INTRODUCING IVUS AT GREATER PITTSBURGH VASCULAR ASSOCIATES
Intravascular ultrasound (IVUS) uses a transducer or probe to generate sound waves and produce pictures of blood vessels. When used to evaluate the arteries, IVUS can show the entire artery wall and provide important information about the buildup of plaque, which can better diagnose the presence of coronary artery disease, peripheral arterial disease, and iliac vein compression. IVUS has no known harmful effects, and provides a clear picture of soft tissues that don’t show up well on traditional x-ray images.
How is the procedure performed?
IVUS is done in the catheterization lab, also called the cath lab, usually in conjunction with angiography or angioplasty. At Greater Pittsburgh Vascular Associates, this procedure is done on an outpatient basis. You will be positioned on the examining table. You may be connected to monitors that track your heart rate, blood pressure and pulse during the procedure. A nurse or technologist will insert an intravenous (IV) line into a vein in your hand or arm so that sedative medication can be given intravenously. Moderate sedation may be used. The area of your body where the catheter is to be inserted will be sterilized and covered with a surgical drape. Your physician will numb the area with a local anesthetic. A very small skin incision is made at the site. A sheath is first inserted into an artery (usually in the groin) or a vein. Using x-ray or ultrasound guidance, the catheter is inserted into the sheath and gently maneuvered through the vessel to the target location. Once in place, the transducer on the end of the catheter uses sound waves to produce pictures of the blood vessels. Dr. Geskin or Dr. Mulock can then move the catheter to get pictures of the inside of the vessels at different locations. At the end of the procedure, the catheter will be removed and pressure will be applied to control any bleeding. The opening in the skin is then covered with a dressing. No sutures are needed.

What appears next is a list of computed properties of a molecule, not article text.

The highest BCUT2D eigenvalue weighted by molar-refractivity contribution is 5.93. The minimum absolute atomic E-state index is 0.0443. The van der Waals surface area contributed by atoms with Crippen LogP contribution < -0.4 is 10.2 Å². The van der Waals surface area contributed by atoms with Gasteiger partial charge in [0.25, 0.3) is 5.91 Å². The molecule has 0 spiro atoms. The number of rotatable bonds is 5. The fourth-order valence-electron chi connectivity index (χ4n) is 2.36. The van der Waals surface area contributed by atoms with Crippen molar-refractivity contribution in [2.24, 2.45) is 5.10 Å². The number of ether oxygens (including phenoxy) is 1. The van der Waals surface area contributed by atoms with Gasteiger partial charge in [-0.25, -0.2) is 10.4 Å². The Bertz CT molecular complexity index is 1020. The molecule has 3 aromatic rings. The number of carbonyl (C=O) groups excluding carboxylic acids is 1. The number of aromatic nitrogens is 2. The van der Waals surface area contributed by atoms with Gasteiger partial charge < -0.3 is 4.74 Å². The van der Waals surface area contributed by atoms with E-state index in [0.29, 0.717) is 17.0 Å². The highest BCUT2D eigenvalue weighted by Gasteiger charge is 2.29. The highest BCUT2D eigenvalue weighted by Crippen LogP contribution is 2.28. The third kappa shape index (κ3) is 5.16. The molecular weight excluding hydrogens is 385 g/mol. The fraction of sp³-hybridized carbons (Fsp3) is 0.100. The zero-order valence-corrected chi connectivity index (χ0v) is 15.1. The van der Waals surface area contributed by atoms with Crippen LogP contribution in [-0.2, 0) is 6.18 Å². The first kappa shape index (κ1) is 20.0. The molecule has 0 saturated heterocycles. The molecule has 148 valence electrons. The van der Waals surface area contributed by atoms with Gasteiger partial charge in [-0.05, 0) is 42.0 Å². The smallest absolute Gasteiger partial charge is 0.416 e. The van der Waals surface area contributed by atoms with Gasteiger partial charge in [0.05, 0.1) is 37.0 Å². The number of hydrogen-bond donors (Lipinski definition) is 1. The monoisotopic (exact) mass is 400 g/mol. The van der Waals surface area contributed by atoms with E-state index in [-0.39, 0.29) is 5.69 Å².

IVUS has many benefits including:
1. showing the presence and amount of plaque in arteries
2. measuring the degree to which the vessel has become narrowed from plaque
3. detection of restenosis
4. more accurate stent placement and reduced incidence of stent thrombosis
5. no exposure to ionizing radiation
Here at Greater Pittsburgh Vascular Associates, you can always be sure that we provide the latest technological surgical advances that many other doctors and/or hospitals may not provide. Be sure to visit our page for more information.